All binoculars still have these three parts. An objective lens focuses an upside-down image. A set of prisms turns the image right side up. And an eyepiece magnifies it. Though modern eyepieces and objective lenses are each comprised of multiple elements, their basic functions remain unchanged.

Porro prism vs. roof prism Porro prism binoculars were standard until the 1960's, when the Zeiss and Leitz companies introduced roof prism binoculars, whose objective lenses were straight in line with the eyepieces. Roof prism binoculars were compact, light, and comfortable to hold. They made the offset, zig-zag shape of the Porro prism design look as old fashioned as propeller-driven aircraft. Roof prism binoculars appeared simpler than Porro prism binoculars. But inside, they had a more complex light path and required much greater optical precision in manufacturing. As a result, they cost more to make. The Porro prism design was simpler and more light efficient, and its images showed better contrast. Nevertheless, the roof prism design's appeal was so great that manufacturers went all out to perfect it.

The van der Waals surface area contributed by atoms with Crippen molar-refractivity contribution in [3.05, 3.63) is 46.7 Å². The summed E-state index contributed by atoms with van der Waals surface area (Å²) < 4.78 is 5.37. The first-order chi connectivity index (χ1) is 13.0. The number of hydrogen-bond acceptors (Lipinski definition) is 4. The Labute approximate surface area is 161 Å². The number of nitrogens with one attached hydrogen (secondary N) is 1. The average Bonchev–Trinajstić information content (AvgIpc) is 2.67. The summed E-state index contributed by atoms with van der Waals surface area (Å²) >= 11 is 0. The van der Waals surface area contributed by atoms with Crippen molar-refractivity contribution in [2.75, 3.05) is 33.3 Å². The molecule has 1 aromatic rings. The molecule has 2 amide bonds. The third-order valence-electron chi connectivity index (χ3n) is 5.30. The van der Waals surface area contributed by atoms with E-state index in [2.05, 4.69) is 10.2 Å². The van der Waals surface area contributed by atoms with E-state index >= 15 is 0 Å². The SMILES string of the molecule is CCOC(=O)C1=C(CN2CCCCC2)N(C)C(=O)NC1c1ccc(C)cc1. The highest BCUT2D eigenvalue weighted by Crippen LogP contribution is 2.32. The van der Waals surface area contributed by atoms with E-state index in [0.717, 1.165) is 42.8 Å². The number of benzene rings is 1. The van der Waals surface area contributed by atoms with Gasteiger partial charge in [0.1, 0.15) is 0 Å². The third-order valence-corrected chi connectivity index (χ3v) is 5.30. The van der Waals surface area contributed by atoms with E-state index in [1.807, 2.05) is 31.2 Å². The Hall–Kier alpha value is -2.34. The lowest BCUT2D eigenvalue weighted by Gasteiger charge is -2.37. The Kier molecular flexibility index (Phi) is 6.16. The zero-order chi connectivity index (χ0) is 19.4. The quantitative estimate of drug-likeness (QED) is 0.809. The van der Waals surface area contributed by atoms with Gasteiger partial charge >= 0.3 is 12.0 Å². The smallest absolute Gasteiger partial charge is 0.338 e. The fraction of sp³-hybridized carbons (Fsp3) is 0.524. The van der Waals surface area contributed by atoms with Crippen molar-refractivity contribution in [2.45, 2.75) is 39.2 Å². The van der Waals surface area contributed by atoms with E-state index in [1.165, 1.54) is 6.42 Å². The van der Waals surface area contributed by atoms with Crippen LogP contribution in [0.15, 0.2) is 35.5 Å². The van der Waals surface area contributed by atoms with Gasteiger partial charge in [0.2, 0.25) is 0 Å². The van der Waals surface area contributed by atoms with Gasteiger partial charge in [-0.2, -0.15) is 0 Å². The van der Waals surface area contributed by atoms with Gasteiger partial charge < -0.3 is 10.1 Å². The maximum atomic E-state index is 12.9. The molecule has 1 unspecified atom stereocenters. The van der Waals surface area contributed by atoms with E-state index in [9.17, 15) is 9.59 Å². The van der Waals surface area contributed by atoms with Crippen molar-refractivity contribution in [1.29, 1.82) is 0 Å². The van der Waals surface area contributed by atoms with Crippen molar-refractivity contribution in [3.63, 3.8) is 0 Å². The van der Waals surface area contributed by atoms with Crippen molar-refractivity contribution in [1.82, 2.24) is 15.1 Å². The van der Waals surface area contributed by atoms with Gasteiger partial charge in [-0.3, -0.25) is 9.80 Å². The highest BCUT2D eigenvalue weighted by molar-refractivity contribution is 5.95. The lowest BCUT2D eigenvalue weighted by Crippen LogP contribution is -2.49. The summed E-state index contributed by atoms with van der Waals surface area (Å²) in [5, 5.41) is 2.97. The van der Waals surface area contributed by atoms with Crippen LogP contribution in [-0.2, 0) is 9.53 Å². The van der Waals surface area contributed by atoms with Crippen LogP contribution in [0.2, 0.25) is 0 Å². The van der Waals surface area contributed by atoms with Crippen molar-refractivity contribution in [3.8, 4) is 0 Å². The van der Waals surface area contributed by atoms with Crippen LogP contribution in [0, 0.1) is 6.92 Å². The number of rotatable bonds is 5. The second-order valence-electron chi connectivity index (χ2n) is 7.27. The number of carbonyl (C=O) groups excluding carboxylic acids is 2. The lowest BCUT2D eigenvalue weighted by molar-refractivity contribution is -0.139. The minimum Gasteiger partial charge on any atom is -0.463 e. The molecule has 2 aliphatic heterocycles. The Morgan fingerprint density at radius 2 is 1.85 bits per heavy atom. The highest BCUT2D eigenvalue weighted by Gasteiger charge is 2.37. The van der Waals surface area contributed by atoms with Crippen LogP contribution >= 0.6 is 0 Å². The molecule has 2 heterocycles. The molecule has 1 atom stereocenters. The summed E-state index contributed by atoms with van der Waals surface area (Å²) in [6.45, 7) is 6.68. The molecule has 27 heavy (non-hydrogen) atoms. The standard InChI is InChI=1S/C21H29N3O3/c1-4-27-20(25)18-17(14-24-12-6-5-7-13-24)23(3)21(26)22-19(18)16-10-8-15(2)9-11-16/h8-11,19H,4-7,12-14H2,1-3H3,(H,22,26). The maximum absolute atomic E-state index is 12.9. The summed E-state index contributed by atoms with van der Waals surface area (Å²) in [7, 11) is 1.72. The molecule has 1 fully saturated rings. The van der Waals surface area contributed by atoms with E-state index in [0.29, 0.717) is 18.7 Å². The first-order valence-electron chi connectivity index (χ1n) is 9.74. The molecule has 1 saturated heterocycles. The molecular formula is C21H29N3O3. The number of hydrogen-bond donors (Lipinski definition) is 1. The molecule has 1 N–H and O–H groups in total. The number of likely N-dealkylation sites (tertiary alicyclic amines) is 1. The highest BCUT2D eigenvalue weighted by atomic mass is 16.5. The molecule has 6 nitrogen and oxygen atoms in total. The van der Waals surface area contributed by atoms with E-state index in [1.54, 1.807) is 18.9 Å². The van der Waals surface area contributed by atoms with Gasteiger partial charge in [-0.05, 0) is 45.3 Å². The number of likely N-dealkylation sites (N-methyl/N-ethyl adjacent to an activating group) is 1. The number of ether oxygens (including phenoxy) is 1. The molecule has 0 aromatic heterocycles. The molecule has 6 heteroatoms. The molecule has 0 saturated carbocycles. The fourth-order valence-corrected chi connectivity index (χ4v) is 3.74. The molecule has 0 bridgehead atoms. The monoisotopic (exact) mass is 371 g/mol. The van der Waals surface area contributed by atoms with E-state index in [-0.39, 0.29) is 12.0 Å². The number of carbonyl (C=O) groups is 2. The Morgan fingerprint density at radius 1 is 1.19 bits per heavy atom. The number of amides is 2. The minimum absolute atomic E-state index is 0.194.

They succeeded. Today, roof prisms dominate the top-end birding binocular market. Porro prism binoculars are not obsolete, however. Dollar for dollar, a Porro prism design will give better performance for the money, especially in medium or low priced binoculars.

Better Porro prisms binoculars are made from a high density glass, BAK-4. If you hold binoculars away from your eyes and up to the light, you can see the circular exit pupils in the eyepieces. The less expensive BK-7 prisms will have squared-off, non-circular exit pupils.

Coatings: through a glass darkly Each time light enters or leaves a piece of glass, about 5% is reflected back. Binoculars may have 16 air-to-glass surfaces, with light lost at every surface. In early binoculars, less than half the light got through to the eye. The rest bounced around inside the binoculars, making the image hazy and hard to see, like a movie in a theater with the lights on.